The first time I went to Santa Rosa, California it was just a pop-up visit. In San Francisco on business, I rented a car for a day and drove north up Route 101 to visit my aunt in the senior-living facility she had moved into, and to see my cousin Lauren and her husband John, who live a little farther up the road near Calistoga.
The landscape of that part of California is so different from anything I’d ever seen. I remember being surprised by the tawny-yellow hills crowding the highway; being surprised by how many cars there were on the multi-lane highway in the midst of what looked like nothing.
Several years later, I went back for a longer visit and also to do a little exploring. On my list: the petrified forest in Calistoga, plant scientist Luther Burbank’s home and gardens, and a tour of Alexander Valley Vineyards, John’s family’s business.
As I drove north of my cousin’s house to the vineyard, I felt a sense of homecoming to a place I’d never been before. The hills settled down a bit, but more than that the tidy rows of grapevines ranging up and down the low hills charmed me. Unlike the vast commercial farms I’ve seen where corn, wheat, soybeans, and even tomatoes are grown, these vineyards had a smallish, homey look to them.
After the wine tour I walked on up a hill to explore the small, walled cemetery I’d noticed as I wound up the drive. I found the grave markers of Cyrus Alexander and members of his family. Alexander, who was born in Pennsylvania in 1805, purchased the land around 1845. John’s father, Harry Wetzel, purchased the property in 1961 to start a vineyard. Harry and his wife Maggie are now also buried in the family plot.
The next time I saw Santa Rosa it was on the nightly news, with horrific footage of wildfires tearing through the city. In the middle of the night, my cousin and her husband fled; there was no time to stop and think about taking anything. My cousin didn’t even grab her handbag.
For the next several weeks Lauren and John lived in a state of anxiety, hanging on every bit of news as the winds blew the fires first one way, then the other, then back again, bringing flames closer and closer to their property. The family vineyards, too, lay in the line of fire. Finally, a couple of weeks ago, they were allowed to return. Thankfully, while in need of extensive clean-up, the house was not touched. The vineyards, too, escaped harm, as did most in the region.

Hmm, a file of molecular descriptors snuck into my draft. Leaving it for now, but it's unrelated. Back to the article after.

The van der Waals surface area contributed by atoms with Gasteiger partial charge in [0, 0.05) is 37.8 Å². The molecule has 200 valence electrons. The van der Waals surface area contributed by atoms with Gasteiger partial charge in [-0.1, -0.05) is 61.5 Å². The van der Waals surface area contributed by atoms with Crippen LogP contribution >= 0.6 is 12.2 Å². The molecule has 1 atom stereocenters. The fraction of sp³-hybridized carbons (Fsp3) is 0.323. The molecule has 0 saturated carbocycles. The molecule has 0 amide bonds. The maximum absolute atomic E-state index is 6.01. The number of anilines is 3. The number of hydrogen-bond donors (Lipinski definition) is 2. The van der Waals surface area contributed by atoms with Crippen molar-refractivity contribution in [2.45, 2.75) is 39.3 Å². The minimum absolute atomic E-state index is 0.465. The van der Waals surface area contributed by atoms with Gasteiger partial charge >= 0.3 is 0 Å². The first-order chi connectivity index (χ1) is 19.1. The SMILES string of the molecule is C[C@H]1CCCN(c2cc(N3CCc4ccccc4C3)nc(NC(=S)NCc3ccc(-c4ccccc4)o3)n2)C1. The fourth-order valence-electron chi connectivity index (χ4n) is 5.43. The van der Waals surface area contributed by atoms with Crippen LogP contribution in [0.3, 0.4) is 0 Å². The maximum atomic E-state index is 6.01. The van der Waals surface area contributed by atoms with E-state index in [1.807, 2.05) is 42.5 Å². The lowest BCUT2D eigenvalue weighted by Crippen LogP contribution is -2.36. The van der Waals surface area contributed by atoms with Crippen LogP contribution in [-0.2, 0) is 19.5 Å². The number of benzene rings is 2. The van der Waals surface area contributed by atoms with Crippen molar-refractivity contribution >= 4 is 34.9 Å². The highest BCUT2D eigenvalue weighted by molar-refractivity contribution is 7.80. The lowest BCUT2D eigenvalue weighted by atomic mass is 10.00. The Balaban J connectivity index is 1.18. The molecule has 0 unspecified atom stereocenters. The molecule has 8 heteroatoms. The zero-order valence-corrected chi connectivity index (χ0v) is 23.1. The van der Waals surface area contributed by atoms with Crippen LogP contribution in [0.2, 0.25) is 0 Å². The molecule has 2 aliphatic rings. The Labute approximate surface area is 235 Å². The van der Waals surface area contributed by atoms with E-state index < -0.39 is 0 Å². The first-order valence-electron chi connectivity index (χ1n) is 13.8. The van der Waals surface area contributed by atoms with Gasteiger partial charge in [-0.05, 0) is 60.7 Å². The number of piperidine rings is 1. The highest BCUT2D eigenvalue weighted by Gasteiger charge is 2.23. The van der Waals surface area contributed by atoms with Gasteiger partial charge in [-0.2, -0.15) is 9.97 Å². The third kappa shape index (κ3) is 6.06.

Amid all the angst, destruction, and outright terror that Santa Rosa residents and Sonoma Valley vintners experienced, it turns out that the vineyards themselves may have kept the fires from being even worse than they were. In an online article I came across by Geoffrey Mohan, a reporter for the LA Times, I learned that there was a huge difference in how the fires affected the acres of wildlands, and how they affected the acres of vineyards. (http://lat.ms/2ykpQY1)
As one example, the article pointed to Napa’s Signorello Estate: the buildings burned to the ground, but the acres of grapevines survived. Another vintner described seeing how the fire had stopped abruptly at the edge of the vineyards “as if you drew a line in the grass.”
It makes sense: the vineyards were relatively free of debris and the vines themselves were full of moisture. Without dry plant litter on the ground or dry tree bark to latch on to, the fires couldn’t take hold. Of course, some of the protection had to do with acreage and the proximity of the vineyards to buildings. But I like the thought that these carefully cultivated rows of vines staunchly held the line.
Pam Baxter is an avid organic vegetable gardener who lives in Kimberton. Direct e-mail to firstname.lastname@example.org, or send mail to P.O. Box 80, Kimberton, PA 19442. Share your gardening stories on Facebook at “Chester County Roots.” And check out Pam’s new book for children and families: Big Life Lessons from Nature’s Little Secrets. Available at amazon.com.